On average, North Americans will do some kind of renovation on their kitchen every 10 years, so it stands to reason that a 20-year-old condominium kitchen will benefit greatly from an updated look. More than 30 years old and the kitchen renovation is sorely overdue. More than 40 years old and you should hang your head in shame.
Of course, it may not be your fault. You may have scored the deal of the century because you have bought a piece of prime real estate that was cared for but not updated. Or, you may be the owner of a home that was recently converted to condos. It certainly can’t have anything to do with the $55K price tag attached to a kitchen overhaul.
Here are five important things to do when you’re considering a kitchen renovation
1. Do the math. It should go without saying that a kitchen (and bathroom) renovation in an owner-occupied unit should be about practicality, personal style and, of course, cost. It’s important to closely match the amount you will spend with the value of the unit. Depending, of course, on where you live, a moderately priced $15,000 bathroom renovation could return up to 71 percent of your investment, while a high-end reno, say a $50,000 expenditure, will return almost 59 percent.
Never miss a local story.
Spend a moderate $55,000 for a 200 square-foot kitchen renovation and expect a 70 percent return. Even a high-end renovation of $110,000 can return more than 66 percent of the money spent.
I have estimated the kitchen renovation pictured here to be $38,000, about $18,000 of that going toward custom-colored cabinets. It would have been a lost opportunity if we didn’t address the tiny main bathroom as well. Here, I added more than 1.5 square metres (15 square feet) of space and an opportunity to give the skinny, mini bathroom a Charles Atlas upgrade, which I estimated to cost an additional $18,000.
2. Preparation is essential. With unauthorized renovations, there can be no way for the building administrators to know how that work might affect the rest of the building. A poorly installed dishwasher can cause a flood; work performed by an unauthorized electrician can cause a fire; inexperienced work crews could weaken a building’s structural integrity. Enforcing the building code, which ensures a consistent level of quality in construction, your local municipality will require permits and inspections when many basic renovations are done.
To be safe and to ensure that there are no costly delays in your project, it is always a good idea to contact the property manager or administrator. They will be able to help schedule times that workers can enter and exit the building, coordinate waste pick-ups and oversee and prevent damage to public spaces.
Home renovation is never without stress, but for condo owners, that stress can easily intensify due to the unique rules and regulations that may be involved. All condo associations have a covenant document that lists conditions and restrictions for condo owners. Even after studying the document, it is still a good idea to check with your condo association about what is and isn’t allowed because rules will vary from building to building.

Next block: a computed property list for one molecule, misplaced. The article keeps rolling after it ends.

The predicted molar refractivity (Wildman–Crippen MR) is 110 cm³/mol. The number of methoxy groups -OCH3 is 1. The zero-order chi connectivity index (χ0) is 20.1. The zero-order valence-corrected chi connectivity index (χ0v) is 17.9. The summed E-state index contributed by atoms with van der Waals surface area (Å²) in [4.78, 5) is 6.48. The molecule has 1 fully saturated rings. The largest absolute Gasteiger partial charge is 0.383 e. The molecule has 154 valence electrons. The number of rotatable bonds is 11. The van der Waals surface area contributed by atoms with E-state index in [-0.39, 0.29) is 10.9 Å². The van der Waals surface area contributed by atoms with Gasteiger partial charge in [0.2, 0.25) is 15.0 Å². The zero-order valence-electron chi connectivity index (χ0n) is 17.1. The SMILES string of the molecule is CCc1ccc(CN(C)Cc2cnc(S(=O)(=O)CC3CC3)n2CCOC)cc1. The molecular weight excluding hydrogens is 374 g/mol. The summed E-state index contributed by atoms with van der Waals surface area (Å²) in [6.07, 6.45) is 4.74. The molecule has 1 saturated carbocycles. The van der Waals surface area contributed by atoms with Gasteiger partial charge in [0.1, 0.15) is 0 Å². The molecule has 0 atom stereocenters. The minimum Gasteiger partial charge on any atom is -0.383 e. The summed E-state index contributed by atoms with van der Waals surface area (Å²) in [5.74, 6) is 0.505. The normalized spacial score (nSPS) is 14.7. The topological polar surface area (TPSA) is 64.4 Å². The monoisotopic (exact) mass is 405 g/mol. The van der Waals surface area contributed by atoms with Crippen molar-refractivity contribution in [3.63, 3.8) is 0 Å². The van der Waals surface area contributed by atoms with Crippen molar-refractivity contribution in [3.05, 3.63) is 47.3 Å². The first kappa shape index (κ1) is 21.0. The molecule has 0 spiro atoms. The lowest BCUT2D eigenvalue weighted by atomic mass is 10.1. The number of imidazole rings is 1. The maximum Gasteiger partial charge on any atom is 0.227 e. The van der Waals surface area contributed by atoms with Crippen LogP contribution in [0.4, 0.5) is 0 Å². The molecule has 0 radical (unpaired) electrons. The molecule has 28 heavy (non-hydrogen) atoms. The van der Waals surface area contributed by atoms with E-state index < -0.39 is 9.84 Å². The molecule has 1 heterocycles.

In a building renovation, most condo associations will restrict the hours when contractors may work, in an effort to minimize disruptions to other residents. Crew parking, material deliveries and waste removal will pose unique challenges in a condo.
To ensure your project goes smoothly, you would be wise to hire a contractor who has experience and who understands the importance of complying with a building’s rules and regulations. Many condo associations will maintain a list of recommended contractors.
3. Choose materials and finishes wisely. In a recent survey, 61 percent of respondents said being able to store and find things was the No. 1 priority in a kitchen design. Armed with that information, I decided that an over-abundance of light wood cabinets was the best way to keep everything in its place, and to have a place for everything.
Countertops should be a highlight of the kitchen design. Granite has always been a perennial favourite, but because of its limited color range and the same, basic look of one slab to the next, engineered alternatives are becoming more popular. I chose an iridescent, off-white engineered stone that helps keep the space bright, cleans up well (and camouflages crumbs) and overall just looks beautiful. In this kitchen, the backsplash is recycled glass tile, and all the appliances are brushed stainless steel.
A real-life kitchen demands all standard-sized appliances. Ours has that, plus a five-burner cooktop and a state-of- the-art exhaust fan that is as silent as an exhaust fan ever has been. I have also incorporated double wall ovens, and have designed a cabinet to hide away the microwave, behind tambour doors.
4. Make a personal effort to inform your neighbors and your condo’s staff about workers that will be in and around the building. It is no fun living next to a construction site and your neighbors will appreciate a heads up on what they can expect and for how long. And when it’s over, a housewarming party for all concerned will be a nice token of appreciation, and may help to mend bridges.
Besides, you know your neighbors are dying to see what you have done to the place.
5. Buy the best you can afford. Ensure that the finishing work, the overall quality, and the special details are all topnotch. Good, experienced tradespeople may cost a little more, but they will ensure your project is finished to a higher standard.
It’s great to save money, but your condominium home is an investment, and in 10 years, when it’s time to tweak the décor a little, it should still stand out proudly as well-designed.
Read more about kitchen design on my blog at www.topcreativespaceideas.com. You can also join